Alan Parkinson is the Founder of StoryIQ, a company that helps teams adopt Acceptance Test Driven Development. He has been working in software development for 12 years and has focused on automated testing for the last 4 years. This software development experience is across many sectors including embedded real-time systems, safety critical systems, e-commerce and financial trading applications. When not helping companies adopt automated testing through training and coaching he contributes to testing related open source projects.
Thursday 15.40 - 16.30 in: Keyboard Cat
Automated functional tests provide valuable feedback to developers by notifying them when they break functionality. Additional value can be derived from the tests by providing fast feedback, as the problem is likely to be fresh in the developers mind and quicker to fix.
A Typical functional test suite can take many hours to run because the tests can only be run sequentiality. The main cause for the sequential tests is the dependence on data, common practice has tests clear the application under tests database and populate it with the required data before a test starts. This high level of database manipulation does not allow the tests to run in parallel because each test will interfere with the database at different times causing false positive test failures.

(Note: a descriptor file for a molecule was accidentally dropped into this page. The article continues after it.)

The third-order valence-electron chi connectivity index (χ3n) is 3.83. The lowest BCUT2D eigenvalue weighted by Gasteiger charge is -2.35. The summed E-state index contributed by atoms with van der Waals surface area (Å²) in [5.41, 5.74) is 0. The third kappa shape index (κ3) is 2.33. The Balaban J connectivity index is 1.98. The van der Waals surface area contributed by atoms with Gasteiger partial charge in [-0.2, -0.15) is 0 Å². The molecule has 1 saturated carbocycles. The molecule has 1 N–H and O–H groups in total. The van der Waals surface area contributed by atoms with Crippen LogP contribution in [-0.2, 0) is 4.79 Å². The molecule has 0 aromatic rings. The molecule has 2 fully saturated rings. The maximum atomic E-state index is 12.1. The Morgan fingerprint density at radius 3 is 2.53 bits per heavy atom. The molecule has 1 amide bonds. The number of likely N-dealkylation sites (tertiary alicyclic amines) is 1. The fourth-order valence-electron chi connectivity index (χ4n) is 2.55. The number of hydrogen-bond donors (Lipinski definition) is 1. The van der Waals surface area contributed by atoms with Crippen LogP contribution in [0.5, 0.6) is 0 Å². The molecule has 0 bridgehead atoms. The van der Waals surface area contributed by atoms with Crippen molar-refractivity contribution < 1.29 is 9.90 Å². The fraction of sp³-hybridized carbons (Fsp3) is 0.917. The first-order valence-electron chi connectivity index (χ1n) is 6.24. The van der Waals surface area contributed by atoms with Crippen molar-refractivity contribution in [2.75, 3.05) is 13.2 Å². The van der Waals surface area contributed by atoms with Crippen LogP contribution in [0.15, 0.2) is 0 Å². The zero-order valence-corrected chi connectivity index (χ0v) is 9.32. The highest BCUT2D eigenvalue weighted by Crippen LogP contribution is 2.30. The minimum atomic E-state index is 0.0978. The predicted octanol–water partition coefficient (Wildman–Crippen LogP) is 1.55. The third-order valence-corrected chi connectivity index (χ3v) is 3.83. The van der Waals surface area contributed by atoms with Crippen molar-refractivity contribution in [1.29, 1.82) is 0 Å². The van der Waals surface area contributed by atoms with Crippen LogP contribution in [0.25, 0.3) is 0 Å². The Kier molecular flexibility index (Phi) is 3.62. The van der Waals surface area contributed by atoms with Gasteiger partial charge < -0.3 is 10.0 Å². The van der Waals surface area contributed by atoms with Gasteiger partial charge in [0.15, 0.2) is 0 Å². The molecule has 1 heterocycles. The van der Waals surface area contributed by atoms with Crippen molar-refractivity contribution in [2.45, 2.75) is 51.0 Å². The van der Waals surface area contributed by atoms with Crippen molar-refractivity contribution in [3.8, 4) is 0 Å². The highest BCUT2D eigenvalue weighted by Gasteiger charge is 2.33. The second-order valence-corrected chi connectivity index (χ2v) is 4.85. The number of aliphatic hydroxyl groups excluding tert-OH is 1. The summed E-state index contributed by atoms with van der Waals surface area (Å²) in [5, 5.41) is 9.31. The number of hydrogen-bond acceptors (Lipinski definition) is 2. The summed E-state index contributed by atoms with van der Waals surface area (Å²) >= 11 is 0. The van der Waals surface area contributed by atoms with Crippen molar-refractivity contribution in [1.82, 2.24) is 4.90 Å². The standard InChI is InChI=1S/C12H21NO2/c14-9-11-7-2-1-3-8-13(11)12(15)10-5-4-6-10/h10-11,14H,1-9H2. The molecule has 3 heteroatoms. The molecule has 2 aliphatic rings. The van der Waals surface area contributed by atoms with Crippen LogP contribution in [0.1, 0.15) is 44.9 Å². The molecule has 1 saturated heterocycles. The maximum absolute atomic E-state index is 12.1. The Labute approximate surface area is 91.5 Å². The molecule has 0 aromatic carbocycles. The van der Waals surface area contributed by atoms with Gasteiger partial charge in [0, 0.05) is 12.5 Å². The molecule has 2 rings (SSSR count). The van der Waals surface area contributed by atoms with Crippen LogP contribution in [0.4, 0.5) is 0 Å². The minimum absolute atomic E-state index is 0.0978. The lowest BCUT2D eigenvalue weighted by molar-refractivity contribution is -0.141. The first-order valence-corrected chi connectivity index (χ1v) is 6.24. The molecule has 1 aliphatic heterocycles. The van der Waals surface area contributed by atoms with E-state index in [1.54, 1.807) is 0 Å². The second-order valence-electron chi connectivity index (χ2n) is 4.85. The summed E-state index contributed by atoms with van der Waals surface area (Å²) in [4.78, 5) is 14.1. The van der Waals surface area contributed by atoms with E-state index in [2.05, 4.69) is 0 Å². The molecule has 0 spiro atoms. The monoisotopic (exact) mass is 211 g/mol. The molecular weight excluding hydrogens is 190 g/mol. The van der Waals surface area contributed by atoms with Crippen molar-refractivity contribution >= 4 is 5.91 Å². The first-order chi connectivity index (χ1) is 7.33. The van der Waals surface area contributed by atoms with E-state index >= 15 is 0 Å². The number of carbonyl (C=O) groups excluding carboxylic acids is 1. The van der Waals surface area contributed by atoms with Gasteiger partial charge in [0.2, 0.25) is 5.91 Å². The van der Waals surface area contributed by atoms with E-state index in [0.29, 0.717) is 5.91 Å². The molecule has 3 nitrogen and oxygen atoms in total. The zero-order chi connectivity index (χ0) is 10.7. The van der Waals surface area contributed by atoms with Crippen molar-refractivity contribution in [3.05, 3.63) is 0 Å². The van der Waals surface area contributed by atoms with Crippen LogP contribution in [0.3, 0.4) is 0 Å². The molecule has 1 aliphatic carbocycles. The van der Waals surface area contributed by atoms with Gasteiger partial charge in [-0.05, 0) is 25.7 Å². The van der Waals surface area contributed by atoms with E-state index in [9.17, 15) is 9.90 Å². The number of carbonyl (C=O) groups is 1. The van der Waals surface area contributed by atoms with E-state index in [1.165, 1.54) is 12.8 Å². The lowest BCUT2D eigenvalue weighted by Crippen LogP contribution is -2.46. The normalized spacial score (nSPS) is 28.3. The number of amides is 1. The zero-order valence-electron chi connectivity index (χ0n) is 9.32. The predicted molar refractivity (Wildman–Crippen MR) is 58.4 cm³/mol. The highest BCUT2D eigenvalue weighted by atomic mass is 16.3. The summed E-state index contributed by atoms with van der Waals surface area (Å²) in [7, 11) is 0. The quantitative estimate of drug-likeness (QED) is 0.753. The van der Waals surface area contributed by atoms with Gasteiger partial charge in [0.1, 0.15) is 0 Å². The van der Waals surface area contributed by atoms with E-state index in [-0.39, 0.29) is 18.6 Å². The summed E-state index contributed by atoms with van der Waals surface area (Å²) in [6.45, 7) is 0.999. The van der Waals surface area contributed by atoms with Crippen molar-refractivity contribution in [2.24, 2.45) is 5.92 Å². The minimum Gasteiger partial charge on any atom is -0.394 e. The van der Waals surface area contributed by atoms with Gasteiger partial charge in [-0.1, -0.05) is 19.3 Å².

The common solution for long running serial only test suites is to break them into multiple groups and run each group on a separate machine with its own instance of the application under test. This is not true parallelism and has scalability issues which will be discussed during the session introduction.
The real solution is to solve the creation of test data and interference of data created during other test executions. This can be done for most applications by creating data unique to each test. A simple way of achieving this is the creation of a API based on the Data Builder Pattern to create this unique data.